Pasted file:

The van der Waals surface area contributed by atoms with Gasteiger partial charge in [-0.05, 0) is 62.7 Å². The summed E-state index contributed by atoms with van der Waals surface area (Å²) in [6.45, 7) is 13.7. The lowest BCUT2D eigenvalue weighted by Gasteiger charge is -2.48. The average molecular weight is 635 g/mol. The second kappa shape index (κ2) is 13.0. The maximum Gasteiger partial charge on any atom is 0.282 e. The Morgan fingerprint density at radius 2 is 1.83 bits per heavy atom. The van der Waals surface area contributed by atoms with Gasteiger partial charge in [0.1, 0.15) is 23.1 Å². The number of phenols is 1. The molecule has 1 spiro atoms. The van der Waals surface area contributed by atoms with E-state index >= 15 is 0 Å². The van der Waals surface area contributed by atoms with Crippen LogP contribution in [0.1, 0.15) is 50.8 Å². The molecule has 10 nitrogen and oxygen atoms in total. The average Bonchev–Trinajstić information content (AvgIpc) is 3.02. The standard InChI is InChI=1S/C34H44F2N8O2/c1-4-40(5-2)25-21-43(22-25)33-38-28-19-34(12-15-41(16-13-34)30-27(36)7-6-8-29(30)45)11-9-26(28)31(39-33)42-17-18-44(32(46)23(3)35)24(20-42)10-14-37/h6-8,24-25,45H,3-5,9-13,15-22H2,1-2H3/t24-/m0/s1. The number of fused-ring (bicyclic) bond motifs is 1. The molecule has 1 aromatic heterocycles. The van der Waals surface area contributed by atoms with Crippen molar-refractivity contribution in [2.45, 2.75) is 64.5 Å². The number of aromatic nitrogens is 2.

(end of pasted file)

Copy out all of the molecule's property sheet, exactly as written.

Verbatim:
The van der Waals surface area contributed by atoms with Gasteiger partial charge in [-0.05, 0) is 62.7 Å². The summed E-state index contributed by atoms with van der Waals surface area (Å²) in [6.45, 7) is 13.7. The lowest BCUT2D eigenvalue weighted by Gasteiger charge is -2.48. The average molecular weight is 635 g/mol. The second kappa shape index (κ2) is 13.0. The maximum Gasteiger partial charge on any atom is 0.282 e. The Morgan fingerprint density at radius 2 is 1.83 bits per heavy atom. The van der Waals surface area contributed by atoms with Gasteiger partial charge in [0.1, 0.15) is 23.1 Å². The number of phenols is 1. The molecule has 1 spiro atoms. The van der Waals surface area contributed by atoms with E-state index >= 15 is 0 Å². The van der Waals surface area contributed by atoms with Crippen LogP contribution in [0.1, 0.15) is 50.8 Å². The molecule has 10 nitrogen and oxygen atoms in total. The average Bonchev–Trinajstić information content (AvgIpc) is 3.02. The standard InChI is InChI=1S/C34H44F2N8O2/c1-4-40(5-2)25-21-43(22-25)33-38-28-19-34(12-15-41(16-13-34)30-27(36)7-6-8-29(30)45)11-9-26(28)31(39-33)42-17-18-44(32(46)23(3)35)24(20-42)10-14-37/h6-8,24-25,45H,3-5,9-13,15-22H2,1-2H3/t24-/m0/s1. The number of fused-ring (bicyclic) bond motifs is 1. The molecule has 1 aromatic heterocycles. The van der Waals surface area contributed by atoms with Crippen molar-refractivity contribution in [2.45, 2.75) is 64.5 Å². The number of aromatic nitrogens is 2.